For several years, the CIVL has been committed to measuring hang glider sprog settings at major competitions. The reason for this policy is to inform pilots of their settings, to ensure a minimum of safety and to gather information useful to the entire flying community.
Sprogs, also known as washout struts, are rods connected to the leading edge of a glider by a swivel and a cable so that they can be lifted upward at their trailing end, but have a limit on how far down they can be moved. They rest underneath the glider sail’s top surface and hold a minimum amount of twist or washout in a wing. They operate in the following manner: If the glider’s angle of attack becomes too low, air moving over the top surface pushes the sail down until it in turn pushes down on the sprogs. The sprogs then put a torque force into the glider’s leading edge to pull the nose of the glider back up, thereby increasing the angle of attack. By this action, sprogs are a powerful part of a hang glider’s pitch stability system.
Sprogs settings are thus important for safety. Sprogs set too high can reduce a glider’s roll control because the sail on the wing outside of the curve can hit the sprog and reduce roll response. Sprogs set too low can reduce a glider’s pitch stability, as indicated above. Since sprogs are readily adjustable by the pilot, it is reasonable and important that knowledge of correct settings be available to all pilots and officials. The following information provides the official CIVL measuring procedures (what we use at competitions). With this information in hand, pilots can control their sprog settings so that they are in compliance.
CIVL Sprog Measuring Method
Ideally, a glider should be measured in a protected area (hangar or a large room) on a flat surface protected, although outside with a reasonably level area and wind less than 8km/h (5mph) is acceptable. Many measurements at competitions take place in the landing field or on takeoff. The equipment needed is a digital inclinometer and a telescopic stick. These instruments are available fairly cheaply. A protractor with a weighted string through the apex is also suitably accurate. The following steps explain the procedure.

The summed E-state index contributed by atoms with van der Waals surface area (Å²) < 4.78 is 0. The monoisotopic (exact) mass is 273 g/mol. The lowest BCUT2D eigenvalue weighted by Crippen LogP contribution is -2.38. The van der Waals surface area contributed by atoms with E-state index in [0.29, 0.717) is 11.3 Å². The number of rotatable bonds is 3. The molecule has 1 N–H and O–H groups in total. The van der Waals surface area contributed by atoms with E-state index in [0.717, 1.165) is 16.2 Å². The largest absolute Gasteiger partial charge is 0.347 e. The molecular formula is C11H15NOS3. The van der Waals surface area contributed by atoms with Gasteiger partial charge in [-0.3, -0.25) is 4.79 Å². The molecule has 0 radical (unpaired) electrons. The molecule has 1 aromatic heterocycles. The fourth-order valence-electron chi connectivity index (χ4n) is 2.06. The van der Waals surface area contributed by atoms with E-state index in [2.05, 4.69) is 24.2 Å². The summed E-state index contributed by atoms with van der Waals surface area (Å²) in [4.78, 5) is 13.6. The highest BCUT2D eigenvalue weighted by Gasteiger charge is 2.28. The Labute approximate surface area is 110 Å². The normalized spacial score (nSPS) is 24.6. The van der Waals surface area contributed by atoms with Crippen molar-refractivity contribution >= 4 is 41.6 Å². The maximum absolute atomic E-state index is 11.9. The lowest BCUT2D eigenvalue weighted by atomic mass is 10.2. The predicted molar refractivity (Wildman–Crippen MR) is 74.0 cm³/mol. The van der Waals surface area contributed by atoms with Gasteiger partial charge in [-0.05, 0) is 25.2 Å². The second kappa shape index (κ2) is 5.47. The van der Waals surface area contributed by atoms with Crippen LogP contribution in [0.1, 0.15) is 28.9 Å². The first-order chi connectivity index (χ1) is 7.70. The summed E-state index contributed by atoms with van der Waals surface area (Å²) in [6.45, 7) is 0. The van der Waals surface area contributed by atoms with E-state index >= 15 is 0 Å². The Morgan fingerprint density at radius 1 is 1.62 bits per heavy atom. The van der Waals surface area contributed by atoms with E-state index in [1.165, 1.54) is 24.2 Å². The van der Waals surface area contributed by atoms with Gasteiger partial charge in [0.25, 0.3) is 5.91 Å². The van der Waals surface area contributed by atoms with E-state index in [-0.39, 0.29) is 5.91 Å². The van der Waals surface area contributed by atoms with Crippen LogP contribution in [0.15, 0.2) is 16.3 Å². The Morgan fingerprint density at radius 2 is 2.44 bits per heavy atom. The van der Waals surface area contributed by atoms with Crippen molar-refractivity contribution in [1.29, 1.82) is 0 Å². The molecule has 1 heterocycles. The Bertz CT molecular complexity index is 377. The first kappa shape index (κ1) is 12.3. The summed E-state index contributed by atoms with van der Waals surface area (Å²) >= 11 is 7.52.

Step 1: Set the glider up totally (with all battens attached), open the undersurface sprog zippers, and pull the VG chord on full. Note: open the zippers before pulling on the VG to prevent damaging the zippers. Also, if the glider’s VG system has been modified, pull the VG to the original factory maximum setting.
Step 2: Level the glider’s base tube. Use the inclinometer to get the base to level, side-to-side within one degree. You can use pads or other items to prop up one side, if necessary.
Step 3: Level the keel. Prop the rear of the keel up on a suitable support. We use an adjustable telescopic stick, but a ladder or other prop can be used, as long as you can alter the height to get a level keel. If the keel is within a degree or two, you can make the measurements, but will have to add or subtract the difference from the sprog angle measurement (see step 5). If you are only doing one or two gliders it is worthwhile to get the keel exactly level. For CIVL officials measuring many gliders at meets, using digital instruments able to take a setting and give an angle relative to that setting, we typically get the keel within a degree of level and let the instrument do the difference calculation. (If this method is used, the measurements all have to be taken facing the same direction as the keel was measured, or an error will be introduced to the measurement. For some gliders, it is not possible to take measurements all the same way because of sprog access. In this case, the keel must be made exactly level before measuring the sprogs.) Note: the support should be placed as close to the lower rear cables as possible to avoid bending the keel, resulting in false readings. In addition, the true measurement of the keel angle with respect to level is at the nose, just behind the noseplate, which eliminates the effect of keel bending due to tight lower cables and the support.